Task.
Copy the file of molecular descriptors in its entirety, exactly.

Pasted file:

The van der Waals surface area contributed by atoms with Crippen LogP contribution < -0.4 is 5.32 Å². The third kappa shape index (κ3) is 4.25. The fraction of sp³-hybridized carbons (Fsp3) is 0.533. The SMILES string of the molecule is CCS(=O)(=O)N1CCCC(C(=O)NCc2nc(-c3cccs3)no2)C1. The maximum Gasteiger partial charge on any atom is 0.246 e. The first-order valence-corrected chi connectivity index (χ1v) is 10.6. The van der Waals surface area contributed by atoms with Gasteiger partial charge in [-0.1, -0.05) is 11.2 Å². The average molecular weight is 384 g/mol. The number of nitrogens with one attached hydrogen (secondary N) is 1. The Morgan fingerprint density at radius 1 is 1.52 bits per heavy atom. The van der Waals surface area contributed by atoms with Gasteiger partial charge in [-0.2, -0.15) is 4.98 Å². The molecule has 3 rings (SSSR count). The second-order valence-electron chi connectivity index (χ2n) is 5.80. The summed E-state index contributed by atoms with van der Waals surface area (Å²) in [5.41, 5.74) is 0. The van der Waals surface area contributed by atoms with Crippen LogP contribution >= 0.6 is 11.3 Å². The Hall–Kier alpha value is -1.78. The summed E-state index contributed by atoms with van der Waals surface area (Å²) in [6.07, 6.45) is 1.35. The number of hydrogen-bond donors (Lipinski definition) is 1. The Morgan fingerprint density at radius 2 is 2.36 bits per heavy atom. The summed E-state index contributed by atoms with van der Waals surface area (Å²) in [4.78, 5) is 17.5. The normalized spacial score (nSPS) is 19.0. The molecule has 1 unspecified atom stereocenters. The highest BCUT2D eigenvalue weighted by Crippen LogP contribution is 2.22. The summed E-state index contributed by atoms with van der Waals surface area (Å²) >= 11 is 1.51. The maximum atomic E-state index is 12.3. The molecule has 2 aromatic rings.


The van der Waals surface area contributed by atoms with Crippen LogP contribution < -0.4 is 5.32 Å². The third kappa shape index (κ3) is 4.25. The fraction of sp³-hybridized carbons (Fsp3) is 0.533. The SMILES string of the molecule is CCS(=O)(=O)N1CCCC(C(=O)NCc2nc(-c3cccs3)no2)C1. The maximum Gasteiger partial charge on any atom is 0.246 e. The first-order valence-corrected chi connectivity index (χ1v) is 10.6. The van der Waals surface area contributed by atoms with Gasteiger partial charge in [-0.1, -0.05) is 11.2 Å². The average molecular weight is 384 g/mol. The number of nitrogens with one attached hydrogen (secondary N) is 1. The Morgan fingerprint density at radius 1 is 1.52 bits per heavy atom. The van der Waals surface area contributed by atoms with Gasteiger partial charge in [-0.2, -0.15) is 4.98 Å². The molecule has 3 rings (SSSR count). The second-order valence-electron chi connectivity index (χ2n) is 5.80. The summed E-state index contributed by atoms with van der Waals surface area (Å²) in [5.41, 5.74) is 0. The van der Waals surface area contributed by atoms with Crippen LogP contribution >= 0.6 is 11.3 Å². The Hall–Kier alpha value is -1.78. The summed E-state index contributed by atoms with van der Waals surface area (Å²) in [6.07, 6.45) is 1.35. The number of hydrogen-bond donors (Lipinski definition) is 1. The Morgan fingerprint density at radius 2 is 2.36 bits per heavy atom. The summed E-state index contributed by atoms with van der Waals surface area (Å²) in [4.78, 5) is 17.5. The normalized spacial score (nSPS) is 19.0. The molecule has 1 unspecified atom stereocenters. The highest BCUT2D eigenvalue weighted by Crippen LogP contribution is 2.22. The summed E-state index contributed by atoms with van der Waals surface area (Å²) >= 11 is 1.51. The maximum atomic E-state index is 12.3. The molecule has 2 aromatic rings.